The Fragility of History: William H. Harris’ West Point 1861 Album

By Logan Tapscott ’14

Musselman Library’s Special Collections & College Archives  at Gettysburg College is a center for undergraduate student and faculty research and houses and maintains several types of primary source materials, including rare books, letters, diaries, maps, works of art, and photographs. Carolyn Sautter, the director of Special Collections, said, “one of the best ways of learning about historical eras is to actually see the images of the time period.” Special Collections provides researchers and visitors opportunities to visually engage with objects through either the exhibit cases in the Collection’s Reading Room or on the GettDigital website, a venue on which poeple can explore the Civil war by seeing peoples’ faces. Especially with fragile materials such as William H. Harris’ West Point 1861 Album, Special Collections’ online resource provides access to objects that would otherwise be inaccessable to students and faculty.

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Special Collections purchased this album decades ago as part of a U.S. Higher Education 1965 Title II-A Grant to compliment various Civil War Era Studies courses taught at Gettysburg. Though it was meant to augument the classroom experience, Harris’ album is in a very fragile condition and is currently undergoing conservation with the Library’s book conservator, Mary Wootton, who will determine how best to conserve the ablum’s spine. Frequent opening and closing has caused stress on the binding, therefore students are not allowed to page through the album themselves. While it is shown periodically for class visits, Special Collections staff members are the only ones permitted to turn the pages. Additionally, the threat of light damage means that Harris’ album is not safe for exhibition and can only be taken out of its case for occassional class visits.

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Because of its delicate condition, William Harris’ album is a great example of why digitalization is both important and useful. The online medium allows students to gain access to the images within the ablum without compromising the object’s structural integrity. This is one way in which archivists and conservators can keep physical objects in better condition for longer. Additionally, engaging with online sources allows students to magnify the image to observe details that would otherwise be undetectable. Online archives also permit students to see an object for as long as they want without fear of light damage, deterioration from over-handling, and other harmful effects of direct contact. With more exposure to sources, students can begin to analyze a piece with a more critical eye. For example, Harris’ album is full of personal commentary. Though he noted what happened to different individuals, he only did so for Union soldiers. He wrote the word ‘traitor’ for those who fought for the Confederacy, thus adding his own bias within the album. While these details are written plainly on the page, digitization allows for more in-depth analysis and helps viewers see not only the image, but also manuscript writing as well.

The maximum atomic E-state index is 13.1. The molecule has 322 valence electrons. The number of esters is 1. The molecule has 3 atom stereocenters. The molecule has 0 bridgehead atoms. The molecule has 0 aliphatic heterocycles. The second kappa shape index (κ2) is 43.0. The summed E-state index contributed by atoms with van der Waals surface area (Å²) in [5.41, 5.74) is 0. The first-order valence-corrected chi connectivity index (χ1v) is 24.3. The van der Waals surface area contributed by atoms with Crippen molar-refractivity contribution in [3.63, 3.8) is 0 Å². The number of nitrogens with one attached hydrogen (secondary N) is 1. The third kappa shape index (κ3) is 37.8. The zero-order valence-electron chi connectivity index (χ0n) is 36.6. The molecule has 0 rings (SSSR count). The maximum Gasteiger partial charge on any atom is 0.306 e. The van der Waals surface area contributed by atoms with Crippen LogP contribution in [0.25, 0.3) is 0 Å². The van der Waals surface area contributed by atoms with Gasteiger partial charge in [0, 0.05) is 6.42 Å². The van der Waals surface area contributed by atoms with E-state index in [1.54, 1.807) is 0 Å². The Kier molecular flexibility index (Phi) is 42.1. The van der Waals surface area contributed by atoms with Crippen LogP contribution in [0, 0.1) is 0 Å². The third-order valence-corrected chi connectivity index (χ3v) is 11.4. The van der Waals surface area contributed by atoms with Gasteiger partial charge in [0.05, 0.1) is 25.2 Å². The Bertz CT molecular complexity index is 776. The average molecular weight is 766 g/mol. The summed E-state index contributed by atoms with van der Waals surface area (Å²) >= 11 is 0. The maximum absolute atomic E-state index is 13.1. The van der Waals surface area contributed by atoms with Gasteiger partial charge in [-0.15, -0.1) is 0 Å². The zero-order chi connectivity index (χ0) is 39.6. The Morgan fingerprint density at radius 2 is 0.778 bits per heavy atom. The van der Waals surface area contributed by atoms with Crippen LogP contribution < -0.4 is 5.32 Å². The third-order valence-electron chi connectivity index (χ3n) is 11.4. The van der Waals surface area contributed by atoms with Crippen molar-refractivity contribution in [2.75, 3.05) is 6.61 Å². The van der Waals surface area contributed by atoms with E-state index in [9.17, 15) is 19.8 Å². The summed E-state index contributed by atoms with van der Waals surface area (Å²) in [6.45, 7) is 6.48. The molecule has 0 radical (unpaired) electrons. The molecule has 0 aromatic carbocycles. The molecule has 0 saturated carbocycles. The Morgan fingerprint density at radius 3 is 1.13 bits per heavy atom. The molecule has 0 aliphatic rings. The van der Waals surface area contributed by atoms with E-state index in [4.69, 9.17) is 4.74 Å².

Without digitization, Harris’ album woud deteriorate more rapidly. Since the purpose of an archive is to maintain historical artifacts for use by the public, having an online resource ensures that when the West Point album does make personal appearances, it will not be in danger of destruction. With the help of Carolyn Sautter, Mary Wootten, and other Special Collections’ staff members as well as a team of dedicated student faculty, Harris’ collection will hopefully be around for a lot longer. This piece is a great acquisition for Special Collections and ultimately helps them further their mission to educate students about the Civil War, both in person and online.


William H. Harris, 1861. From the album of the West Point Graduating Class of 1861. Accessed on GettDigitial, Gettysburg College Special Collections. Source from the Gilder Lehrman Institute of American History.

Album image courtesy of Gettysburg College Special Collections.

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